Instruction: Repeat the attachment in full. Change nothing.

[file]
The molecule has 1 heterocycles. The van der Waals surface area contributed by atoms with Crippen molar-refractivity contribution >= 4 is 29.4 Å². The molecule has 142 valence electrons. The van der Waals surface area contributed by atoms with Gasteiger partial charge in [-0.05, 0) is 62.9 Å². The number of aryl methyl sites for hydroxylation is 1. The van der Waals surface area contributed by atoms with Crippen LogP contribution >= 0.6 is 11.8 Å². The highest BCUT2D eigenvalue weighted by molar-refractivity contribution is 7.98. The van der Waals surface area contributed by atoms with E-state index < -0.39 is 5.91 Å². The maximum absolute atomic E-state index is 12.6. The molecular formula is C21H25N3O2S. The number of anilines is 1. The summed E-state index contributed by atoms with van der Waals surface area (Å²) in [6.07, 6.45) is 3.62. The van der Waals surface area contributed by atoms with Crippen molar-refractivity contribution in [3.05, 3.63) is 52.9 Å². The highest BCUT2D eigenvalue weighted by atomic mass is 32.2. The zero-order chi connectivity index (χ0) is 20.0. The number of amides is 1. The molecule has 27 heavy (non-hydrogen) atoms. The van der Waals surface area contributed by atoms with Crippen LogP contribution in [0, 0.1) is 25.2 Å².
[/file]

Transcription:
The molecule has 1 heterocycles. The van der Waals surface area contributed by atoms with Crippen molar-refractivity contribution >= 4 is 29.4 Å². The molecule has 142 valence electrons. The van der Waals surface area contributed by atoms with Gasteiger partial charge in [-0.05, 0) is 62.9 Å². The number of aryl methyl sites for hydroxylation is 1. The van der Waals surface area contributed by atoms with Crippen LogP contribution >= 0.6 is 11.8 Å². The highest BCUT2D eigenvalue weighted by molar-refractivity contribution is 7.98. The van der Waals surface area contributed by atoms with E-state index < -0.39 is 5.91 Å². The maximum absolute atomic E-state index is 12.6. The molecular formula is C21H25N3O2S. The number of anilines is 1. The summed E-state index contributed by atoms with van der Waals surface area (Å²) in [6.07, 6.45) is 3.62. The van der Waals surface area contributed by atoms with Crippen molar-refractivity contribution in [3.05, 3.63) is 52.9 Å². The highest BCUT2D eigenvalue weighted by atomic mass is 32.2. The zero-order chi connectivity index (χ0) is 20.0. The number of amides is 1. The molecule has 27 heavy (non-hydrogen) atoms. The van der Waals surface area contributed by atoms with Crippen LogP contribution in [0, 0.1) is 25.2 Å².